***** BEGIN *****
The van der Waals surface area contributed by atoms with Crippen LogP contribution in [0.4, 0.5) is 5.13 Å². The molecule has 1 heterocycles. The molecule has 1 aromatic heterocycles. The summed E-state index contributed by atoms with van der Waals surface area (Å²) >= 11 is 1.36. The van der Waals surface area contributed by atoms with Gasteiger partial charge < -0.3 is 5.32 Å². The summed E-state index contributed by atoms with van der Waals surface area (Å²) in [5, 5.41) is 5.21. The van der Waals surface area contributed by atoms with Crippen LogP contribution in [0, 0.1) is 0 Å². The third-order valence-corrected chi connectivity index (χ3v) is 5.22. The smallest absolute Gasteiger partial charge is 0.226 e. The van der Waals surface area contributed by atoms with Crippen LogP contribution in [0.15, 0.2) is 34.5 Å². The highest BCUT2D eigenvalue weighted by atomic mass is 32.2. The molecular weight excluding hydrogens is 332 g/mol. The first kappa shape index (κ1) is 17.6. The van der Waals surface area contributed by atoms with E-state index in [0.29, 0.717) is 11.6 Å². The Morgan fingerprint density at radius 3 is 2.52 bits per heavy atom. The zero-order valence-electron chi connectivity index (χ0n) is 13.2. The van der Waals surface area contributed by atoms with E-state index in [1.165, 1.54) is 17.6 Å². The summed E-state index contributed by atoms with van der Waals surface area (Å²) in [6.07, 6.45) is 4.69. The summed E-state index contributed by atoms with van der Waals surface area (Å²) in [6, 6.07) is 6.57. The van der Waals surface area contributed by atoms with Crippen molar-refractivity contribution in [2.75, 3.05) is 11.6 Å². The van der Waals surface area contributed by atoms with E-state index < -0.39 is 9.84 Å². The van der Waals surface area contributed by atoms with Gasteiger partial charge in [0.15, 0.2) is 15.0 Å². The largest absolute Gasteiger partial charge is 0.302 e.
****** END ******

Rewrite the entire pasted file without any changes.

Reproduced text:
The van der Waals surface area contributed by atoms with Crippen LogP contribution in [0.4, 0.5) is 5.13 Å². The molecule has 1 heterocycles. The molecule has 1 aromatic heterocycles. The summed E-state index contributed by atoms with van der Waals surface area (Å²) >= 11 is 1.36. The van der Waals surface area contributed by atoms with Gasteiger partial charge < -0.3 is 5.32 Å². The summed E-state index contributed by atoms with van der Waals surface area (Å²) in [5, 5.41) is 5.21. The van der Waals surface area contributed by atoms with Crippen LogP contribution in [0, 0.1) is 0 Å². The third-order valence-corrected chi connectivity index (χ3v) is 5.22. The smallest absolute Gasteiger partial charge is 0.226 e. The van der Waals surface area contributed by atoms with Crippen LogP contribution in [0.15, 0.2) is 34.5 Å². The highest BCUT2D eigenvalue weighted by atomic mass is 32.2. The molecular weight excluding hydrogens is 332 g/mol. The first kappa shape index (κ1) is 17.6. The van der Waals surface area contributed by atoms with E-state index in [0.29, 0.717) is 11.6 Å². The Morgan fingerprint density at radius 3 is 2.52 bits per heavy atom. The zero-order valence-electron chi connectivity index (χ0n) is 13.2. The van der Waals surface area contributed by atoms with E-state index in [1.165, 1.54) is 17.6 Å². The summed E-state index contributed by atoms with van der Waals surface area (Å²) in [6.07, 6.45) is 4.69. The summed E-state index contributed by atoms with van der Waals surface area (Å²) in [6, 6.07) is 6.57. The van der Waals surface area contributed by atoms with Crippen molar-refractivity contribution in [2.75, 3.05) is 11.6 Å². The van der Waals surface area contributed by atoms with E-state index < -0.39 is 9.84 Å². The van der Waals surface area contributed by atoms with Gasteiger partial charge in [0.15, 0.2) is 15.0 Å². The largest absolute Gasteiger partial charge is 0.302 e.